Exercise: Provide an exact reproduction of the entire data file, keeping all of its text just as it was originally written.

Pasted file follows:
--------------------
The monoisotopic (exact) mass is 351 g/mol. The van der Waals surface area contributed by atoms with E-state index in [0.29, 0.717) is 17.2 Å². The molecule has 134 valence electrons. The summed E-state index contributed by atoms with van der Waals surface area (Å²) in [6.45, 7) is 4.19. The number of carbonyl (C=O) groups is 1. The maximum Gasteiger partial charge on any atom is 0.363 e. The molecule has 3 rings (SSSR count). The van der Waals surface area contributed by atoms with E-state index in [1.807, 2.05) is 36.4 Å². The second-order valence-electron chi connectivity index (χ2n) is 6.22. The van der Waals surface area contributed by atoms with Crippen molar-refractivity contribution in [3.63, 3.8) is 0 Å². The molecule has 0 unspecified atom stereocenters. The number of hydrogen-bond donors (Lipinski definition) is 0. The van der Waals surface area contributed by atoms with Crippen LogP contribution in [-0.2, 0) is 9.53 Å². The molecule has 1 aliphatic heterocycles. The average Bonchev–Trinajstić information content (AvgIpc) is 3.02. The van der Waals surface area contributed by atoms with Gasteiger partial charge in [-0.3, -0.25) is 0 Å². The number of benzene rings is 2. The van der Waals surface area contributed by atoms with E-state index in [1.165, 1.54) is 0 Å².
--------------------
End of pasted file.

The monoisotopic (exact) mass is 351 g/mol. The van der Waals surface area contributed by atoms with E-state index in [0.29, 0.717) is 17.2 Å². The molecule has 134 valence electrons. The summed E-state index contributed by atoms with van der Waals surface area (Å²) in [6.45, 7) is 4.19. The number of carbonyl (C=O) groups is 1. The maximum Gasteiger partial charge on any atom is 0.363 e. The molecule has 3 rings (SSSR count). The van der Waals surface area contributed by atoms with E-state index in [1.807, 2.05) is 36.4 Å². The second-order valence-electron chi connectivity index (χ2n) is 6.22. The van der Waals surface area contributed by atoms with Crippen molar-refractivity contribution in [3.63, 3.8) is 0 Å². The molecule has 0 unspecified atom stereocenters. The number of hydrogen-bond donors (Lipinski definition) is 0. The van der Waals surface area contributed by atoms with Crippen LogP contribution in [-0.2, 0) is 9.53 Å². The molecule has 1 aliphatic heterocycles. The average Bonchev–Trinajstić information content (AvgIpc) is 3.02. The van der Waals surface area contributed by atoms with Gasteiger partial charge in [-0.3, -0.25) is 0 Å². The number of benzene rings is 2. The van der Waals surface area contributed by atoms with E-state index in [1.165, 1.54) is 0 Å².